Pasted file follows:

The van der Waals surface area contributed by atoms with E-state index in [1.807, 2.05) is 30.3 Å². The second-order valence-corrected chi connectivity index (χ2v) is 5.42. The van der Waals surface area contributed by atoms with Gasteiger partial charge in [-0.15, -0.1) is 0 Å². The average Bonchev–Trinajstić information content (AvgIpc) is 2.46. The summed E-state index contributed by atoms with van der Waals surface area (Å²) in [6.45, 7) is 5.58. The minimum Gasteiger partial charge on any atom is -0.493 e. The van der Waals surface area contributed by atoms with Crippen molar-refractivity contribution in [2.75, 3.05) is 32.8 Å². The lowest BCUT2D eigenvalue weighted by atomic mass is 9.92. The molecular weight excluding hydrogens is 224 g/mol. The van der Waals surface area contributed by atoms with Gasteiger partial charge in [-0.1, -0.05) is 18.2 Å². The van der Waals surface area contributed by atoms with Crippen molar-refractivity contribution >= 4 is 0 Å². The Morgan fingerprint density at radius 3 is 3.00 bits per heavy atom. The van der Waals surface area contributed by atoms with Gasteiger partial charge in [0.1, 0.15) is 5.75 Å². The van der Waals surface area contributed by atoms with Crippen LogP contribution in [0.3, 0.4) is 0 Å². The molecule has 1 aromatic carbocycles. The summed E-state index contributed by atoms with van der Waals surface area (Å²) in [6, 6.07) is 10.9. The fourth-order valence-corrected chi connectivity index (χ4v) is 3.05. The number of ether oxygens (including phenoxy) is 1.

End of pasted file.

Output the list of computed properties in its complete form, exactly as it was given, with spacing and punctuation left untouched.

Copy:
The van der Waals surface area contributed by atoms with E-state index in [1.807, 2.05) is 30.3 Å². The second-order valence-corrected chi connectivity index (χ2v) is 5.42. The van der Waals surface area contributed by atoms with Gasteiger partial charge in [-0.15, -0.1) is 0 Å². The average Bonchev–Trinajstić information content (AvgIpc) is 2.46. The summed E-state index contributed by atoms with van der Waals surface area (Å²) in [6.45, 7) is 5.58. The minimum Gasteiger partial charge on any atom is -0.493 e. The van der Waals surface area contributed by atoms with Crippen molar-refractivity contribution in [2.75, 3.05) is 32.8 Å². The lowest BCUT2D eigenvalue weighted by atomic mass is 9.92. The molecular weight excluding hydrogens is 224 g/mol. The van der Waals surface area contributed by atoms with Gasteiger partial charge in [-0.1, -0.05) is 18.2 Å². The van der Waals surface area contributed by atoms with Crippen molar-refractivity contribution >= 4 is 0 Å². The Morgan fingerprint density at radius 3 is 3.00 bits per heavy atom. The van der Waals surface area contributed by atoms with Gasteiger partial charge in [0.1, 0.15) is 5.75 Å². The van der Waals surface area contributed by atoms with Crippen LogP contribution in [0.3, 0.4) is 0 Å². The molecule has 1 aromatic carbocycles. The summed E-state index contributed by atoms with van der Waals surface area (Å²) in [6, 6.07) is 10.9. The fourth-order valence-corrected chi connectivity index (χ4v) is 3.05. The number of ether oxygens (including phenoxy) is 1.